Known throughout the world for its environmental advocacy and defense of endangered animals, the World Wildlife Fund and its team in Indonesia wanted to celebrate WWF’s 50th anniversary in style. And did they ever! Taking advantage of Jakarta’s Sunday restrictions on driving, the December 16th event – part of a broader pro-bono project called “Golden Path of Love – A Tribute to Earth” – took the streets by (cuddly) storm, and Weber Shandwick’s team in Indonesia was lucky enough to be along for each step of the incredible ride!
The event began in adorable fashion: with a parade of environmental activists, festooned in head-to-toe panda costumes, riding bicycles and handing out over 1,500 tree seedlings to hundreds of bewildered but ecstatic onlookers. With the coordinating minister for the economy and the forestry minister both present in the crowd along with a column of elite Indonesian soldiers, the swelling onlookers were met with surprise number two as, on a dime, the stern-seeming soldiers – led by Major Agus Harimurti Yudhoyono, the eldest son of Indonesian President Susilo Bambang Yudhoyono – broke into a dynamite rendition of Psy’s “Gangnam Style.” Needless to say, there were a lot of Indonesian jaws hitting the floor!
Well prior to the event itself, Weber Shandwick was brought on to help shape the campaign’s development and to serve as WWF’s critical link to key national media outlets. The team in Jakarta worked tirelessly – meeting and speaking with media, crafting press releases, and coordinating with WWF – to ensure maximum exposure for both the opening parade and flash mob, and for what followed. After the pandas handed out tree seedlings to onlookers, “My Baby Tree,” a mass tree planting event, was held on the river bank of Jakarta’s main walkway. Finally, a red-carpet summit was held at Taman Ismail Marzuki, the city’s most prestigious arts center, with live music and theatrical performances in support of the WWF.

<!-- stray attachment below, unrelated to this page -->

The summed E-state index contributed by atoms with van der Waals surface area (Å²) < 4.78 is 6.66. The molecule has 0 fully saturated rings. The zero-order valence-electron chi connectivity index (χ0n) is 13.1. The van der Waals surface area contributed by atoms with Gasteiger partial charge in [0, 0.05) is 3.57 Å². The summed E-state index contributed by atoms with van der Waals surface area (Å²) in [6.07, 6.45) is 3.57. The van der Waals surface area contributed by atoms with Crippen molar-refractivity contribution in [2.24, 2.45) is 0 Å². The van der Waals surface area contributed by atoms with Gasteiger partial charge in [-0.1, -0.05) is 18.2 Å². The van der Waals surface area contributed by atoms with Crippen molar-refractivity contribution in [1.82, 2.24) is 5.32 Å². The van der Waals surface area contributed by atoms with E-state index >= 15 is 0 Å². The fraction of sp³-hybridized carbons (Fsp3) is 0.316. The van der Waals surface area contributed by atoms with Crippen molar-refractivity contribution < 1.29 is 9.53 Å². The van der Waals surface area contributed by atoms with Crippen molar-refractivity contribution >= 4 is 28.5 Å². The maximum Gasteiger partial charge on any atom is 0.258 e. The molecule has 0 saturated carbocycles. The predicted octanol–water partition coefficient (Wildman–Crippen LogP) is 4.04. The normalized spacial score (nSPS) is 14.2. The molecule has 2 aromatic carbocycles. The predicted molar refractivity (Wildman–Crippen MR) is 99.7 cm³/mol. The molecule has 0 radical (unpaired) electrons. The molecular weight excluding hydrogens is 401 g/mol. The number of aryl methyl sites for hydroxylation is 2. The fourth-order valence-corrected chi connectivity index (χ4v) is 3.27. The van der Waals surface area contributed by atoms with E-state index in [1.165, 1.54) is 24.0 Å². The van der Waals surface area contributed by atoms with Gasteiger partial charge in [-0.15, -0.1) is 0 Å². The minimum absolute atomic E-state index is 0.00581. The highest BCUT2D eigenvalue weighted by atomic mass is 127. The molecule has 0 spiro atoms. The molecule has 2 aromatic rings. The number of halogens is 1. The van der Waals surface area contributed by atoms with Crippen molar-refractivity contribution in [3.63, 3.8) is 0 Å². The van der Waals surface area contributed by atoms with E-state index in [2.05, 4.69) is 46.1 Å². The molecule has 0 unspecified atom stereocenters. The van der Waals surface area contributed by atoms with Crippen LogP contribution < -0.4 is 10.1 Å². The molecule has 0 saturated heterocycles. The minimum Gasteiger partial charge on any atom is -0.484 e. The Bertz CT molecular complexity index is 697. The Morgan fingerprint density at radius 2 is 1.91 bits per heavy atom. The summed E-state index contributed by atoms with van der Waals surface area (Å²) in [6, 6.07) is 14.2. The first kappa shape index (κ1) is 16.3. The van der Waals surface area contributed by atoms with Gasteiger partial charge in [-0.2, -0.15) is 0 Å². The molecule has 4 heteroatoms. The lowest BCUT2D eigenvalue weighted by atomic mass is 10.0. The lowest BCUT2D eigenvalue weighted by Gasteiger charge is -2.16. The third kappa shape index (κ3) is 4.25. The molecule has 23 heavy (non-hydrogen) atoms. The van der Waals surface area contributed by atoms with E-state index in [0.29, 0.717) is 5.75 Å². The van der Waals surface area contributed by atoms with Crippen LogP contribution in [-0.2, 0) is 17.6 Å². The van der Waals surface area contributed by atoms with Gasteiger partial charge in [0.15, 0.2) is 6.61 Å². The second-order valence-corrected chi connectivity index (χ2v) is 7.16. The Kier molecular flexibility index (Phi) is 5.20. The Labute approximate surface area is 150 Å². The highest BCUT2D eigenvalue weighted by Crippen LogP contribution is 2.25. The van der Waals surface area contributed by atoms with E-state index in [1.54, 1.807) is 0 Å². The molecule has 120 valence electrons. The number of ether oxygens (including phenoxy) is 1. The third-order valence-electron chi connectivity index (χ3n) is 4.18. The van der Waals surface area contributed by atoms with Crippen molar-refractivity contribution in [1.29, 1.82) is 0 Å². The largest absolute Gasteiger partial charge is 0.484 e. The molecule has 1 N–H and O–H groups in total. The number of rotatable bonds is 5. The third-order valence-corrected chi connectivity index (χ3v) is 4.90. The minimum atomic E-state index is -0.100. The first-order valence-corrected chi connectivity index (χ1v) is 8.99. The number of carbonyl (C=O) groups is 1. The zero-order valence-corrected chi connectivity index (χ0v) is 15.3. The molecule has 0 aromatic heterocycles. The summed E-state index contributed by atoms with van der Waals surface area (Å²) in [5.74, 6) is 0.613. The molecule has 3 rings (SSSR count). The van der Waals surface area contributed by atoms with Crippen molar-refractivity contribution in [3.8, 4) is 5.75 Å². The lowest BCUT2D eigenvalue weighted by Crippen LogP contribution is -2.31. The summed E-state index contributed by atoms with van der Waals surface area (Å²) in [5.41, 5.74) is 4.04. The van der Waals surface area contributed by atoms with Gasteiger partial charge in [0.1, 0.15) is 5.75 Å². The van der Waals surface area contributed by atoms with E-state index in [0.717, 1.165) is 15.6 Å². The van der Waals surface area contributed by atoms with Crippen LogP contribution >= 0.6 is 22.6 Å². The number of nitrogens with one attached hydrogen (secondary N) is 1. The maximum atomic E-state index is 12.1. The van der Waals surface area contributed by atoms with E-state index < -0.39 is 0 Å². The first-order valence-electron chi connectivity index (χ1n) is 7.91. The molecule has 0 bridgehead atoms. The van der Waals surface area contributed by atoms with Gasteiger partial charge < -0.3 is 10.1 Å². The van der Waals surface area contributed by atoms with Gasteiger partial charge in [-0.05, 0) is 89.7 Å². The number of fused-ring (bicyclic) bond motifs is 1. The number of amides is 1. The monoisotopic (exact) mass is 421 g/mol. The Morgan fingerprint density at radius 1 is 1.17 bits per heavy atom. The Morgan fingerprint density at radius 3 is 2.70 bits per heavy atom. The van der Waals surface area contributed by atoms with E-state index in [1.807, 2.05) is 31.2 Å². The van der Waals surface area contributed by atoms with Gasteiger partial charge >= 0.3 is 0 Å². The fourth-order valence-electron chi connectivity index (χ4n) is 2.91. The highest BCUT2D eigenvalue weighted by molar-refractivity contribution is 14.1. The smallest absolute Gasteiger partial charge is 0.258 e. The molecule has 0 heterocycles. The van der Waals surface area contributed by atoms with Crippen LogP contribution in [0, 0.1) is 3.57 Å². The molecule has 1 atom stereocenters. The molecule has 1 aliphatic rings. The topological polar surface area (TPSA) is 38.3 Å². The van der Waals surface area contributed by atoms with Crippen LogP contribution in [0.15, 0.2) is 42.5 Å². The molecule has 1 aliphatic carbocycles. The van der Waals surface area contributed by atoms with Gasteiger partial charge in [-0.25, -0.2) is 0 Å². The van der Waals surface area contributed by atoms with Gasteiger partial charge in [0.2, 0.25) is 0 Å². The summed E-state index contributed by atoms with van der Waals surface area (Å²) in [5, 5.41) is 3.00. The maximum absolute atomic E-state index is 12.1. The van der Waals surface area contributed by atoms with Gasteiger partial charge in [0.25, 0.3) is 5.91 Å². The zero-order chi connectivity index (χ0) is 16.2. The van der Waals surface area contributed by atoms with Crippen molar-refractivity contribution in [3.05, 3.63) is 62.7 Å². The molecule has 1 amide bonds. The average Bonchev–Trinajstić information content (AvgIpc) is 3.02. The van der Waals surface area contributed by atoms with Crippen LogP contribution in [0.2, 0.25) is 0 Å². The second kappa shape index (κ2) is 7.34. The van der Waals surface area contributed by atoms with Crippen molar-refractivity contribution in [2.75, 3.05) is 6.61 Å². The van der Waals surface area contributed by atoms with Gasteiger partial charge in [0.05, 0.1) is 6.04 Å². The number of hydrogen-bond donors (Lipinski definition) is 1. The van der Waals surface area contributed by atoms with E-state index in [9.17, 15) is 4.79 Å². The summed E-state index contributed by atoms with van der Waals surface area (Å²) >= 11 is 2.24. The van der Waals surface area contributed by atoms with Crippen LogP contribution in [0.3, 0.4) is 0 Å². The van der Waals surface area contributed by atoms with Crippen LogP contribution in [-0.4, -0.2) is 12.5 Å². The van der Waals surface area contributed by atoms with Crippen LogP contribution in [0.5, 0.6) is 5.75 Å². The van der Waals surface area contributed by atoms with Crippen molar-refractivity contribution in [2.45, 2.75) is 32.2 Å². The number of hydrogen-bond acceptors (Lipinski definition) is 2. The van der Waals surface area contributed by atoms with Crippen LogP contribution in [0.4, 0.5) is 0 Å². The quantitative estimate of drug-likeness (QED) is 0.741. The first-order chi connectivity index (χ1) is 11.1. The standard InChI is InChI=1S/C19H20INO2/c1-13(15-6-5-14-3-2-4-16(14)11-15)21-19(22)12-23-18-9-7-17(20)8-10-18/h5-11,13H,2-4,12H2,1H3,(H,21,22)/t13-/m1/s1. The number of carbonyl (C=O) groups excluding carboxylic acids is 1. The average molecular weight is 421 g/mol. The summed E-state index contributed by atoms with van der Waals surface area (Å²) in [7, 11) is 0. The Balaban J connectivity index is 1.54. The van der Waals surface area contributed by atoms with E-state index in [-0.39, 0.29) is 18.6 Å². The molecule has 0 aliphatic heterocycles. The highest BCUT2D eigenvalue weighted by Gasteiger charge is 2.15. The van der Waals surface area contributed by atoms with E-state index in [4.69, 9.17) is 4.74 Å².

As you might expect, the program proved a total success. Mass coverage was generated across Indonesian traditional media, with 179 clips recorded in print and online (including in Indonesia’s two most prominent English-language newspapers, the Jakarta Globe and Jakarta Post). And with spectators snapping pictures and uploading them at a pace to match the soldiers’ dance moves, you can bet that the events made a social splash as well. Just as cool, the event was later inducted into the Indonesian Record Museum (MURI) – Indonesia’s answer to Ripley’s Believe It or Not – for being the world’s biggest parade of cycling pandas (a great distinction, we think you’ll agree).
Thanks to the team in Jakarta, thousands of Indonesians have become fans of the WWF and its mission. And all it took were parading pandas, dancing soldiers, a clutch of political figures and one terrific PR team.
Interested in learning more about this pandariffic event or Weber Shandwick’s continued work on behalf of WWF in Indonesia? Please reach out to Annisaa Rachmawati (email@example.com)